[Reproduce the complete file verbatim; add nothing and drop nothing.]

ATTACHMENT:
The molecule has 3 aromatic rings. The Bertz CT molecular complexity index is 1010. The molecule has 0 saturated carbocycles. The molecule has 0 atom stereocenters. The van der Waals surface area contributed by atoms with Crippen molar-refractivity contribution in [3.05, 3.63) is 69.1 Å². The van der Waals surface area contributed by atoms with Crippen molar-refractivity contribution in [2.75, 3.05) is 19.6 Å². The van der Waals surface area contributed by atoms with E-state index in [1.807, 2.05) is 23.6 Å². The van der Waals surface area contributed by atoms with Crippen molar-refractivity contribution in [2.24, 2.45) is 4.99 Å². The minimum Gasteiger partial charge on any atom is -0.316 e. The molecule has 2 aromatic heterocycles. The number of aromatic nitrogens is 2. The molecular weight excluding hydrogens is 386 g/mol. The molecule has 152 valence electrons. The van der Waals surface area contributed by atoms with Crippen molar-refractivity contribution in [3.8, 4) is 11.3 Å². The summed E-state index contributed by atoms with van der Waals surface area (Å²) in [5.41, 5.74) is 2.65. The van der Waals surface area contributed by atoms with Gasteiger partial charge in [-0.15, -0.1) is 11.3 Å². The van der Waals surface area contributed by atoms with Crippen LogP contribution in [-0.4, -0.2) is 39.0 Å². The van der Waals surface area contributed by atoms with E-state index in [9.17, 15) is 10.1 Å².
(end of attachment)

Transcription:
The molecule has 3 aromatic rings. The Bertz CT molecular complexity index is 1010. The molecule has 0 saturated carbocycles. The molecule has 0 atom stereocenters. The van der Waals surface area contributed by atoms with Crippen molar-refractivity contribution in [3.05, 3.63) is 69.1 Å². The van der Waals surface area contributed by atoms with Crippen molar-refractivity contribution in [2.75, 3.05) is 19.6 Å². The van der Waals surface area contributed by atoms with E-state index in [1.807, 2.05) is 23.6 Å². The van der Waals surface area contributed by atoms with Crippen molar-refractivity contribution in [2.24, 2.45) is 4.99 Å². The minimum Gasteiger partial charge on any atom is -0.316 e. The molecule has 2 aromatic heterocycles. The number of aromatic nitrogens is 2. The molecular weight excluding hydrogens is 386 g/mol. The molecule has 152 valence electrons. The van der Waals surface area contributed by atoms with Crippen molar-refractivity contribution in [3.8, 4) is 11.3 Å². The summed E-state index contributed by atoms with van der Waals surface area (Å²) in [5.41, 5.74) is 2.65. The van der Waals surface area contributed by atoms with Gasteiger partial charge in [-0.15, -0.1) is 11.3 Å². The van der Waals surface area contributed by atoms with Crippen LogP contribution in [-0.4, -0.2) is 39.0 Å². The van der Waals surface area contributed by atoms with E-state index in [9.17, 15) is 10.1 Å².